Following a Friday-night gun battle, Mexican security forces killed high-ranking Gulf Cartel leader Antonio Ezequiel Cardenas Guillen—better known as “Tony Tormenta”—in the northern state of Tamaulipas. The Christian Science Monitor reports that the move drew a congratulatory phone call from President Barack Obama to his Mexican counterpart Felipe Calderón; the State Department had a $5 billion bounty out on Cardenas. Despite the drug war success, some observers are concerned that the cartel leader’s death could strengthen the rival Zetas cartel’s power in the state and lead to more bloodshed.

Zeta’s PR Arm Pushes Stories on Mexican Reporters

Mexico-based Mike O’Connor of the Committee to Protect Journalist writes for GlobalPost about how the brutal Zeta cartel developed a public relations wing that sends press releases to reporter—along with threats if they don’t run the Zeta version of news stories. In many cases, says one reporter who began receiving Zeta dispatches four months ago, the releases paint the military in a bad light and local police in a positive one. Twenty-seven journalists have been killed or disappeared over the past four years in Mexico.

World Bank: Remittances Rebounding

Remittances to Latin America will recover after their fall from $65 billion in 2008 to $57 billion in 2009, but at a slower pace than remittances to all developing countries, according to a World Bank study. Estimates of remittances to developing countries in 2010 equal the $325 billion sent in 2008, while money flows to Latin America are not forecasted to match or surpass pre-economic crisis levels until 2011.

Four Million Hispanics Want to Leave U.S.

More than one in seven Hispanics “would leave the U.S. permanently if they had the opportunity,” 32 percent of whom would relocate to Mexico, according to a new Gallup study. The study also found that 10 percent of U.S. citizens would like to emigrate, while 22 percent of Latin Americans are would-be emigrants.

U.S. Energy Security Depends on Relationship with LatAm

A World Politics Review piece looks at the history of U.S. efforts to cultivate its relationship with its neighbors to the south. “The U.S. has failed to engage the nations of resource-wealthy Latin America in any strategic manner,” which, according to the analysis, leads to a threat to U.S. energy security as energy exports from Latin America to the United States decline, the piece argues.

Raúl Calls First Communist Party Meeting in 14 years

Cuban President Raúl Castro called a congress of the Communist Party for May 2011, the first such meeting since 1997. Castro announced that central planning would be paramount in updating the country’s economic model, though direct foreign investment and expansion of the private sector will also be promoted as a way to improve the economy.

Tutu Diplomacy: U.S. Ballet Co. Hits Havana

In the American Ballet Theater’s first trip to Cuba in 50 years, it performed to enthusiastic crowds for two nights. “It’s the latest attempt at cultural diplomacy for two long-estranged neighbors,” reports NPR.

Insulza Presents Recommendations on Costa Rica-Nicaragua Dispute

OAS Secretary General José Miguel Insulza outlined on November 9 his recommendations, which include engaging in dialogue and avoiding conflict, for resolving a territorial disagreement between Costa Rica and Nicaragua. Insulza went on a fact-finding trip to the border and both countries over the weekend. All parties remain committed to a peaceful solution, though no immediate resolution is apparent.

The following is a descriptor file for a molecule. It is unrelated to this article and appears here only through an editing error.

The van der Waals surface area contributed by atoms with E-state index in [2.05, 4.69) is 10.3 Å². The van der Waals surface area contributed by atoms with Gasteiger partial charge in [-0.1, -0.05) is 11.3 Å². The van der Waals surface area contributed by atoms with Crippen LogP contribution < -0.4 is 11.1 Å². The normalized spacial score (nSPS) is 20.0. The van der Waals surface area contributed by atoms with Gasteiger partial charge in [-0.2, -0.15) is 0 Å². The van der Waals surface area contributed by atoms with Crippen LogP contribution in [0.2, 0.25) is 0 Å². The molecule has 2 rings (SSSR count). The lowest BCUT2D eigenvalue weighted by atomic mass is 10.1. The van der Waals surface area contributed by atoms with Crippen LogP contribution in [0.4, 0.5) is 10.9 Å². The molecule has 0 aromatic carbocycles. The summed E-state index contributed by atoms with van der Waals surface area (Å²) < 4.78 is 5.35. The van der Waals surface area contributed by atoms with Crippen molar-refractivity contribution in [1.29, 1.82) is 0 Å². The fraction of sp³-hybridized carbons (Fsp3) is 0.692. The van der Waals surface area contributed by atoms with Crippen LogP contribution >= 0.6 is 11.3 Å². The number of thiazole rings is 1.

Read an AS/COA Online analysis of the context of the conflict over an area of the San Juan River delta.

Fighting Malnutrition in Guatemala

A euronews report looks at food security in Guatemala. The report discusses the limited variety of foods traditionally consumed and the impact of resultant dietary deficiencies in the Central American country of 14 million, where more than half the country lives below the poverty line and malnutrition is an ever-present threat. Oïkos, a Portuguese NGO, is overseeing a food security project in Guatemala’s rural north that addresses malnutrition by expanding available foods and agricultural production. Hat tip: Central American Politics blog.

Oil Exploration to Draw Investment to Colombia

The Colombian government initiated a process that should lead to more than $1 billion of investment, awarding 78 oil exploration and productions blocks on November 8. Latin American Herald Tribune reports that, “by 2015, Colombia aims to be producing 1 million barrels of oil per day, or nearly double its current output.”

Colombia’s .co Challenges .com

The .co domain, owned by the Colombian government, has attracted almost 600,000 registrants around the world since July, and many in Colombia hope that it will eventually compete with the .com domain. A quarter of the revenue that the .co registry makes will go to the Colombian government, reports the BBC.

Captured Mexican Cartel Leader Has Skin-So-Soft

Mexican cartel leader Edgar Valdez Villareal, known as “La Barbie,” has a reputation for being a bloodthirsty assassin, but it turns out that, when it comes to his skin, he’s a little sensitive. Within days of his arrest, Villareal had arranged for the use of designer clothing, soaps, lotions, and colognes, all in order to help him overcome his dermatitis and keep him in the style and comfort to which he is accustomed. Milenio’s weekly magazine runs a feature about the gang leader’s time in prison while Borderland Beat blog runs an English translation.

Any opinions expressed in this piece do not necessarily reflect those of Americas Quarterly or its publishers.
Tags: Mexico, Argentina, Haiti, Gang Violence